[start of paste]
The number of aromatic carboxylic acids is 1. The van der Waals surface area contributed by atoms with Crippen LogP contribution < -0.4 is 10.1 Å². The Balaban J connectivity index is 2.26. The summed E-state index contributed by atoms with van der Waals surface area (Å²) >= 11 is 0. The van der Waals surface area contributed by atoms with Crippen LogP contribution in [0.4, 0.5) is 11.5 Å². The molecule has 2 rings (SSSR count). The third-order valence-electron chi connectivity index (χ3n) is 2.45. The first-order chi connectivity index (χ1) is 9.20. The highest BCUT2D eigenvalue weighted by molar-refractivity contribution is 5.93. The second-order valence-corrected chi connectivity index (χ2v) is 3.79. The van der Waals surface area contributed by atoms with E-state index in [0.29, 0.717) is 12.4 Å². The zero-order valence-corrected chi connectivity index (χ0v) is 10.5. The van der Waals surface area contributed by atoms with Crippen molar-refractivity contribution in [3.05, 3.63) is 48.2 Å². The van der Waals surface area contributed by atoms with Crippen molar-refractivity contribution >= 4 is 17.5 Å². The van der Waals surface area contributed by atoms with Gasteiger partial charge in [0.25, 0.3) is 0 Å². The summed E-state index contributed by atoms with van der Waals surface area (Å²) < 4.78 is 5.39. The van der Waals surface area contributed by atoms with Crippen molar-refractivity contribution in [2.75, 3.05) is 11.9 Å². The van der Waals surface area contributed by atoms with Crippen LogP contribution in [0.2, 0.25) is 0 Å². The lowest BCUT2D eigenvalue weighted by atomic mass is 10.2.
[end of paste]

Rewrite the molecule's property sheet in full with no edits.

The number of aromatic carboxylic acids is 1. The van der Waals surface area contributed by atoms with Crippen LogP contribution < -0.4 is 10.1 Å². The Balaban J connectivity index is 2.26. The summed E-state index contributed by atoms with van der Waals surface area (Å²) >= 11 is 0. The van der Waals surface area contributed by atoms with Crippen LogP contribution in [0.4, 0.5) is 11.5 Å². The molecule has 2 rings (SSSR count). The third-order valence-electron chi connectivity index (χ3n) is 2.45. The first-order chi connectivity index (χ1) is 9.20. The highest BCUT2D eigenvalue weighted by molar-refractivity contribution is 5.93. The second-order valence-corrected chi connectivity index (χ2v) is 3.79. The van der Waals surface area contributed by atoms with E-state index in [0.29, 0.717) is 12.4 Å². The zero-order valence-corrected chi connectivity index (χ0v) is 10.5. The van der Waals surface area contributed by atoms with Crippen molar-refractivity contribution in [3.05, 3.63) is 48.2 Å². The van der Waals surface area contributed by atoms with Crippen molar-refractivity contribution >= 4 is 17.5 Å². The van der Waals surface area contributed by atoms with Gasteiger partial charge in [0.25, 0.3) is 0 Å². The summed E-state index contributed by atoms with van der Waals surface area (Å²) < 4.78 is 5.39. The van der Waals surface area contributed by atoms with Crippen molar-refractivity contribution in [2.75, 3.05) is 11.9 Å². The van der Waals surface area contributed by atoms with Crippen LogP contribution in [0.2, 0.25) is 0 Å². The lowest BCUT2D eigenvalue weighted by atomic mass is 10.2.